Intra-Cardiac Echo Aids EP Ablations, Structural Heart Procedures
Catheter-based intra-cardiac echocardiography (ICE) is an imaging modality similar to intra-vascular ultrasound (IVUS). It allows imaging inside the heart to visualize cardiac structures and blood flow using Doppler imaging. The standard-of-care for this type of imaging is usually transesophageal echo (TEE), but ICE proponents say the intra-cardiac modality has several advantages.
The image quality is comparable to TEE, but the real advantage is the cardiologist controls the catheter instead of a sonographer, eliminating a second operator, explains Jay Lee, medical director of electophysiology (EP) at Hoag Heart and Vascular Institute, Newport Beach, Calif. He said ICE also provides more versatility than the limited view provided by TEE, because the catheter can be maneuvered to see more inside the heart and the aortic root. Unlike TEE, ICE does not require general anesthesia.
ICE has applications for structural heart imaging of the left atrial appendage (LAA), to aid in septal defect closures and visualizing the fossa ovalis, and plays a role in transcatheter valve replacement. It also is used in EP procedures for ablation catheter guidance.
Lee primarily uses ICE for transcatheter EP ablations to treat atrial fibrillation (aFib), ventricular tachycardias and the pulmonary vein. In EP transcatheter ablation procedures, ICE confirms the exact location of the catheter tip to aid with more accurate ablations. ICE also can help with safety monitoring of the pericardial space for tamponade or pericardial effusion caused in rare cases by either the transeptal puncture or the ablation, Lee said.
“It’s a wonderful tool to help us guide our procedures more accurately,” Lee said. “We also have found some new areas for ICE in the EP lab…I find it very useful with access and safety. We also find it useful for treating ventricular tachycardias.”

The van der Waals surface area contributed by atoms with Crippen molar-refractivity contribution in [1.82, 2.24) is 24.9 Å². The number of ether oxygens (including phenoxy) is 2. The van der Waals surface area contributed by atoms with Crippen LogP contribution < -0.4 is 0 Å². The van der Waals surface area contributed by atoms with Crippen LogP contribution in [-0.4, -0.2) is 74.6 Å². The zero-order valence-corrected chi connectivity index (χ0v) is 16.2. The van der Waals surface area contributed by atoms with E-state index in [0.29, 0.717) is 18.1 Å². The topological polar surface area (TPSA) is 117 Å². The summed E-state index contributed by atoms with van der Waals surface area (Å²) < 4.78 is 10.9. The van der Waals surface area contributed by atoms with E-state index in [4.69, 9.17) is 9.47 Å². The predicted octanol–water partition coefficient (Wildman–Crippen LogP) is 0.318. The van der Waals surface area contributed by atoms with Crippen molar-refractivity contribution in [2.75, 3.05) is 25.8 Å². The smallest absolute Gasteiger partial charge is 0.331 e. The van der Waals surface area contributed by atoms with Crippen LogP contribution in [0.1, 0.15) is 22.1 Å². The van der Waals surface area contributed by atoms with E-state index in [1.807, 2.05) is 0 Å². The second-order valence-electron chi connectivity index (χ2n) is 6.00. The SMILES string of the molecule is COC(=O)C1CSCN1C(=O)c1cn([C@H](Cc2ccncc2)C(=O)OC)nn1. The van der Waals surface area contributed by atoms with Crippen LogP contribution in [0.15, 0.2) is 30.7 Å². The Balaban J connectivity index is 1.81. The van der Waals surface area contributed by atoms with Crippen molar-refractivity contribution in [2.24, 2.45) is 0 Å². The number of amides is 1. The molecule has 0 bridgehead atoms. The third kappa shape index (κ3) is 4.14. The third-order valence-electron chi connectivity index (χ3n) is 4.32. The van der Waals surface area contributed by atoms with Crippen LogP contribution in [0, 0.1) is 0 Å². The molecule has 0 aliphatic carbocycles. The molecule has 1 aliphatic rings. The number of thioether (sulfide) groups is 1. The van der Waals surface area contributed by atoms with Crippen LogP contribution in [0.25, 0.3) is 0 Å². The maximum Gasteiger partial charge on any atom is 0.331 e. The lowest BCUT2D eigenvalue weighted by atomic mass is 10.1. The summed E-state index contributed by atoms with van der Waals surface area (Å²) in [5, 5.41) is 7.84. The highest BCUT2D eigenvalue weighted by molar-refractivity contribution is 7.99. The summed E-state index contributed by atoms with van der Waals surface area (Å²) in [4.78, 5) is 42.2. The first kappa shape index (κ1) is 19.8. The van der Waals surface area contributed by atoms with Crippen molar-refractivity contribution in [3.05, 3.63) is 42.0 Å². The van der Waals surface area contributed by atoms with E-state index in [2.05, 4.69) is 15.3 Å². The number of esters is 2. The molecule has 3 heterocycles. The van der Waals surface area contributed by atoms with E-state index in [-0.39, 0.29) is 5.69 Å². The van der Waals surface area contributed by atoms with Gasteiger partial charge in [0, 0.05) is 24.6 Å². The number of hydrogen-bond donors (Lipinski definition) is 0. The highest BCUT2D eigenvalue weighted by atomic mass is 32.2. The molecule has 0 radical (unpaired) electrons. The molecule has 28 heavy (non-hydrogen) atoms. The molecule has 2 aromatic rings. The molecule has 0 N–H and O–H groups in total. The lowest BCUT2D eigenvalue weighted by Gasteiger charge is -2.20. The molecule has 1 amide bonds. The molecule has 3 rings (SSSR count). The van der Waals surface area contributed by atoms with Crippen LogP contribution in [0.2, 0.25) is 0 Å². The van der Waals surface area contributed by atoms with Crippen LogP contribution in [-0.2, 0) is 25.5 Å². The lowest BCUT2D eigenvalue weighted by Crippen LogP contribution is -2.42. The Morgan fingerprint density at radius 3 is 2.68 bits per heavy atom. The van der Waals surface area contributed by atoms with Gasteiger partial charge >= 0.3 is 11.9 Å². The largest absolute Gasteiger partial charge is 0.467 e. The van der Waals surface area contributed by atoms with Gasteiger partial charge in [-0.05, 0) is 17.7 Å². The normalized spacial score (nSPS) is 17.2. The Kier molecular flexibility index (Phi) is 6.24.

Hoag uses the Carto EP mapping system, which is compatible with Siemens’ ICE system. GE, Boston Scientific and St. Jude also offer ICE systems.
“It’s very practical when we are performing aFib catheterizations, because it offers real-time imaging of the heart,” Lee said.
He uses a transeptal puncture to feed the imaging catheter into the atrium he is ablating. Lee says a transeptal puncture is safer than other entry options, and used the ICE catheter to visualize exactly where the transeptal puncture is made.
The ICE system is used to create a map of the pulmonary artery and the atriums, and can help create a 3-D map of the ventricular anatomy, including details of the papillary muscles.
Single element rotational (also referred to as radial) imaging catheters offer a similar view as IVUS and are good for close-up, near-field imaging, Lee said. Phased array ICE catheters allow side-fire, wedge-shaped images that are similar to conventional ultrasound imaging. Lee said phased array catheters offer better far-field imaging.
From his experience, Lee said rotational imaging offers about 2 cm field-of-view (FOV) of clear imaging (Boston Scientific says its system images up to 14 cm), which is good for the septum and the fossa ovalis. But due to the limited FOV, he said most EP labs will find phased array systems more useful, with vendors claiming imaging depths of up to 30 cm.
Boston Scientific’s Ultra ICE system uses radial ICE imaging, which is not steerable and is limited to 2-D imaging. The Siemens, GE and St. Jude systems are steerable and offer 2-D, color and spectral Doppler capabilities.
These catheters cost a couple thousand dollars each, which has led to resistance to widespread adoption, Lee said.
The Future of ICE
Lee said ICE works in tandem with EP mapping systems now, but further integration in the future will lead to more procedural accuracy. Mapping systems can import computed tomography (CT) images to use as a map of the heart, but the image is not in real time. Lee expects future systems to allow registration of the echo image with the mapping system for live imaging.
ICE is expected to become increasingly important to better guide an increasing number of transcatheter ablation procedures. Once transcatheter aortic and mitral valve heart valve replacement and LAA occlusion devices gain U.S. Food and Drug Administration (FDA) clearance, ICE is expected to see increased use for the accurate deployment of these devices.